Swappers did not just stick floppy disks into envelopes – they also had to put up with a lot of paperwork. Before the era of online communciation, building up trust and keeping social networks intact meant writing paper letters to your contacts. For sceners who communicated a lot through postal channels, it was an obvious choice to print own stationeries / letterheads for higher recognition value and a professional appearance. The task of writing letters, however, could become a time management problem for “mega swappers“, who sent out dozens of envelopes every day. Thus they printed standard blanks where they just needed to tick boxes. The options available on these fill-out forms, ranging from dead serious to rather humorous, served to evaluate the contacts’ previous sendings’ quality, to communicate requests for further software exchanges, and to get messages across. For today’s update, Goat, Lance, Se7en, and Thorion provided us with samples of such swapper stationeries and blanks, which were common in the late 1980s and early 1990s all over the global scene – from Denmark to Australia, from Germany to Hungary.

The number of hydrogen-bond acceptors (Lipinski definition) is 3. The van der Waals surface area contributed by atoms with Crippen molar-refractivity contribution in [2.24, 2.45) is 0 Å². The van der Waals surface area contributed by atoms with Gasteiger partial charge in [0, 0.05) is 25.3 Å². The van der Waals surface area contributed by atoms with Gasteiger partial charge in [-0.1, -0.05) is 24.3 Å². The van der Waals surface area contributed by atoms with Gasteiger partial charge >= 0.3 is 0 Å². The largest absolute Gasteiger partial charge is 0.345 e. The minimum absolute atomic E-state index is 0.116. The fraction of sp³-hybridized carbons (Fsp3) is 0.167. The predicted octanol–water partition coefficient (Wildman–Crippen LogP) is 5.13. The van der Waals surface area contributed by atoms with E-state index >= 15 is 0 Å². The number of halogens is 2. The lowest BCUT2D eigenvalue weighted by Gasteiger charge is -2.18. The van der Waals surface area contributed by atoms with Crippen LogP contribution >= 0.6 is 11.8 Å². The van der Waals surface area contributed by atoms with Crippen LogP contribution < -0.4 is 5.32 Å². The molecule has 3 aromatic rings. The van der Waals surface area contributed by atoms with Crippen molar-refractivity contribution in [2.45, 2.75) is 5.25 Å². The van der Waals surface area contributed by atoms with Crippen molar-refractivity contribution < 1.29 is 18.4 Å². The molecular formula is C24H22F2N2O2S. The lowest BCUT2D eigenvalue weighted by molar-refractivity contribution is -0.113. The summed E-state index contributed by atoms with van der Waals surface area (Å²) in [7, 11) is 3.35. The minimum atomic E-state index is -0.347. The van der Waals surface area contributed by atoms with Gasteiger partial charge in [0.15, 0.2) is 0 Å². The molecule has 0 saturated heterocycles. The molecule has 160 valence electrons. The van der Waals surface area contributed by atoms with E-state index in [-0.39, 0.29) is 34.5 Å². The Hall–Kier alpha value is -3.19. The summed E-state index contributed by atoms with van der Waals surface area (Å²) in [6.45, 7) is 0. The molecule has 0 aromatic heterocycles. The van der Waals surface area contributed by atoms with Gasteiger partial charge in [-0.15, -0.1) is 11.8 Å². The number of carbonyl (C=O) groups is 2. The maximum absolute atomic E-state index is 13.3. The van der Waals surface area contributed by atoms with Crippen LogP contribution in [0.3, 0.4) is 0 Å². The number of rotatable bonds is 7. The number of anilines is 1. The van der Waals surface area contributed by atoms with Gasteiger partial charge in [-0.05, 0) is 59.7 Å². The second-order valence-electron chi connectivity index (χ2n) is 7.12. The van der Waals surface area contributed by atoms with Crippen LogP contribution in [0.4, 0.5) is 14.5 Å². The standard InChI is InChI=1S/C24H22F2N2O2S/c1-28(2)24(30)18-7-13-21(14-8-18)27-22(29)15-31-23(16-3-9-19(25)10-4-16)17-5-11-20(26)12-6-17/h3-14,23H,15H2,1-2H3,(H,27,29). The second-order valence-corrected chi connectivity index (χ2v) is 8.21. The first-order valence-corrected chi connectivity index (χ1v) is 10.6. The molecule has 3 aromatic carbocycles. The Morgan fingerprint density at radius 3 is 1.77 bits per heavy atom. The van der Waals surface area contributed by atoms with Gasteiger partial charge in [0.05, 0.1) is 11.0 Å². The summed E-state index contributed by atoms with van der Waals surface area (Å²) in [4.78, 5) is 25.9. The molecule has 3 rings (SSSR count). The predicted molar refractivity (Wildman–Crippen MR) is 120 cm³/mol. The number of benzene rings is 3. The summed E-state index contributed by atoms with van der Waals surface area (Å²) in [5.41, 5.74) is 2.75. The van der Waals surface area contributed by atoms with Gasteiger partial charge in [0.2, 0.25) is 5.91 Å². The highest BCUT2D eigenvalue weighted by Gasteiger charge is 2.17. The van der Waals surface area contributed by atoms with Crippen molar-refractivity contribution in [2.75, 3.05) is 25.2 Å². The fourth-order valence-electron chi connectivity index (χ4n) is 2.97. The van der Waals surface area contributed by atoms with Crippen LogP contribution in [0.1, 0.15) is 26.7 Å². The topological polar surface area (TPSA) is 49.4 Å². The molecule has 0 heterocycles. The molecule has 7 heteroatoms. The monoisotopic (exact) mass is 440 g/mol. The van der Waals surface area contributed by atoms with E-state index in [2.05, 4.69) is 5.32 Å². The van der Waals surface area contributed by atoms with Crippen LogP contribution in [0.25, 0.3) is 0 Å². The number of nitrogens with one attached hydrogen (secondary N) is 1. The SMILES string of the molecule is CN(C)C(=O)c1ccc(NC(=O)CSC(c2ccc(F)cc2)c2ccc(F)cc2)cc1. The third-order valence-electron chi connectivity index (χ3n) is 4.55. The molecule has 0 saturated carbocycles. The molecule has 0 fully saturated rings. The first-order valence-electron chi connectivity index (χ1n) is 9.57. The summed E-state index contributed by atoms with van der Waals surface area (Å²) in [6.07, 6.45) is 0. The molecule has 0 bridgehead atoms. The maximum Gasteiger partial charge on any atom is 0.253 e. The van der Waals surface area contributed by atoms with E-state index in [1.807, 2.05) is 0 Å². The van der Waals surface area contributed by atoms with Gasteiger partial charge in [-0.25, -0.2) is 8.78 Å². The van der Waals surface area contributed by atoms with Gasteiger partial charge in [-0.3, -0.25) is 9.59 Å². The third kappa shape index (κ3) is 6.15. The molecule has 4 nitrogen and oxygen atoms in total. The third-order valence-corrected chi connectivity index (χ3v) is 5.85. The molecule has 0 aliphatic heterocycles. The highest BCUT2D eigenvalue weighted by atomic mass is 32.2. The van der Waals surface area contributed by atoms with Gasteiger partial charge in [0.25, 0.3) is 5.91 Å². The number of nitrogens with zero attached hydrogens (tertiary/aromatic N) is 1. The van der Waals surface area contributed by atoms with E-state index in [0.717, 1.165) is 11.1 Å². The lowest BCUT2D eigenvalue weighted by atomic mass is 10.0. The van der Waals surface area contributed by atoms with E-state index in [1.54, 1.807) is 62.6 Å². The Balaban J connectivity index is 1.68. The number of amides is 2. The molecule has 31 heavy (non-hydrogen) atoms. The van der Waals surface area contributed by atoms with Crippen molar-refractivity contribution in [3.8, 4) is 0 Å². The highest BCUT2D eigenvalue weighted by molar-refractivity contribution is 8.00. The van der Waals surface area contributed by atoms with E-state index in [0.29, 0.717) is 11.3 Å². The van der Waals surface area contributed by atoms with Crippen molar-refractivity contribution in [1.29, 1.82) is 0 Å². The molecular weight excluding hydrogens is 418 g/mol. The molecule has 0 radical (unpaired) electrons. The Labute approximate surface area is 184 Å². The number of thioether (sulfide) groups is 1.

• Danish Science letter blank, 1989 [metadata]
• Faces stationery, 1991 [metadata]
• Level 99 (TLI) stationery, 1989 [metadata]
• Rock’n Role stationery, 1991 [metadata]
• Stardom letter blank, 1989 [metadata]
• Syllinor/Chromance stationery, 1991 [metadata]
• The Force letter blank, 1989 [metadata]
• Thorion/Targets letter blank, early 1990s [metadata]
NB: If the images in the gallery below appear too small to figure out the details, you can always download high-quality scans at the “metadata” links above!
The first year of Got Papers? is coming to an end, and it’s time to thank all contributors to this project. A staggering 431 items have been scanned, categorised, and uploaded since the launch in April, and about three times the amount of artifacts is still waiting to be processed – which will hopefully happen quicker than before, not only due to our volunteers, but also thanks to Gargaj/Conspiracy, who just developed a metadata processing tool for us as an early Christmas present. The credit for the overwhelming amount of materials must go to 49 contributors from all over Europe – sceners who have searched in their basements, wardrobes, and attics for long-forgotten materials and made an effort to share them with us. Thank you!